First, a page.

10 Nov 2020
What would it be like to not resent the plumber who came to your house to fix a small leak and managed to flood your entire kitchen and den?
What would it be like to forgive the senior driver who inadvertently merges your car right off the road and up against the highway barrier?
What would it be like to give up anger and have a calm discussion with your child about the importance of integrity and being their word after they’ve been caught in a lie?
What would it be like to stop harboring negative feelings for a neighbor whose political leanings differ from yours?
The Paradoxical Commandments
Engraved on the wall of the children’s home founded by Mother Theresa in Calcutta, India, are The Paradoxical Commandments. These verses were written by Dr. Kent M. Keith when he was just 19 years old, and they offer us guidance on how to be great with people, even when the people we are with aren’t being great themselves:
People are illogical, unreasonable, and self-centered.
Love them anyway.
If you do good, people will accuse you of selfish ulterior motives.
Do good anyway.
If you are successful, you win false friends and true enemies.
The good you do today will be forgotten tomorrow.
Do good anyway.
Honesty and frankness make you vulnerable.
Be honest and frank anyway.
The biggest men and women with the biggest ideas can be shot down by the smallest men and women with the smallest minds.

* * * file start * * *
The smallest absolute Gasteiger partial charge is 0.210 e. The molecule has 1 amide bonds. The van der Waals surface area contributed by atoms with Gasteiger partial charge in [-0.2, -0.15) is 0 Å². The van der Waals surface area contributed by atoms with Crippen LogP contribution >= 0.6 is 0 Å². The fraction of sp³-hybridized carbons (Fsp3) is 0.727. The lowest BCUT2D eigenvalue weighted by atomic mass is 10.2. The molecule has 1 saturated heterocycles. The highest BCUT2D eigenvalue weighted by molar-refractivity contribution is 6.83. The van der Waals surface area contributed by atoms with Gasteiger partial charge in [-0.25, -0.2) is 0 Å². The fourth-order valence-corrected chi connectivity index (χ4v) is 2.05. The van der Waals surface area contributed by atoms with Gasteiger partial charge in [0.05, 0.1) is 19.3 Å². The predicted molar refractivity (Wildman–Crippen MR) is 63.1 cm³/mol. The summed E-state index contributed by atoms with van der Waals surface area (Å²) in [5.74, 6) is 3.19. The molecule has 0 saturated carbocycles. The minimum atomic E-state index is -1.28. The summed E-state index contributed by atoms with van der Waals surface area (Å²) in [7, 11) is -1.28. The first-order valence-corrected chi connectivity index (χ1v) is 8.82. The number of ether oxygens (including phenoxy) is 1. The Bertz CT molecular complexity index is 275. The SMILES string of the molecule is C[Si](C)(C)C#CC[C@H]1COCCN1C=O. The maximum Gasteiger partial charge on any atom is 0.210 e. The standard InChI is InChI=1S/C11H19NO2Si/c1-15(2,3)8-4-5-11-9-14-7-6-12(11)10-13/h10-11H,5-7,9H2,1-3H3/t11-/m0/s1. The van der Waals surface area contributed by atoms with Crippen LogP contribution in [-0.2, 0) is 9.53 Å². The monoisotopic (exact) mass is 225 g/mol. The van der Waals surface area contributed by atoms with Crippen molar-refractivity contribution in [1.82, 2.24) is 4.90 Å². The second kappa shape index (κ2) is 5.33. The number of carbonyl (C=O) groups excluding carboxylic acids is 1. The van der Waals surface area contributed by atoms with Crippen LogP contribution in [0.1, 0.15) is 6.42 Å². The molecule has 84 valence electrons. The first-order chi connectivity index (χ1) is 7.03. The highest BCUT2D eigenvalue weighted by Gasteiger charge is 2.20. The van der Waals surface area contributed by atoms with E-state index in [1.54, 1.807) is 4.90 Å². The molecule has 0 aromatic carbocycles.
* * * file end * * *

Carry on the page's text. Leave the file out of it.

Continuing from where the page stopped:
Think big anyway.
People favor underdogs but follow only top dogs.
Fight for a few underdogs anyway.
What you spend years building may be destroyed overnight.
People really need help but may attack you if you do help them.
Help people anyway.
Give the world the best you have and you'll get kicked in the teeth.
Give the world the best you have anyway.
© Copyright Kent M. Keith 1968, renewed 2001
If ever our world needed to take these words to heart, it is now!
Being great with people is about being bigger than your complaints.
It’s about having a commitment that is greater than you and your corner of the world.
It’s about being committed to the good of humanity—everywhere, always—and creating peace in every interaction in your life.
It’s about being committed to a better world, which starts with you.
Imagine the results if every single person on this planet was great with every other person. Jails would close, armies would disband, and families, communities, and countries would flourish!
Do you have the courage to take it on? Of course you do!
Why does family togetherness freak us out? We spend so much time work-work-working that the idea of having to relate and actually communicate with family can at times be very difficult. So how do we get back to being grounded, and loving and appreciating the time we have with our families? Susan joins Clay for this new podcast episode and together they share some thoughts and insights on family, letting go of the past and making room for the future.
As always, please be sure to let me know your thoughts, I'd love to hear from you at firstname.lastname@example.org.
04 Apr 2017
Spring is finally springing, and while the mountains of Montana still have plenty of snow, spring is in the air. One thing I enjoy most about spring is listening to the birds chirping. I hadn’t thought about it much, except to enjoy it, but the other day it struck me that the chirping of the birds is about far more than entertaining us humans. Rather, birds chirp to communicate!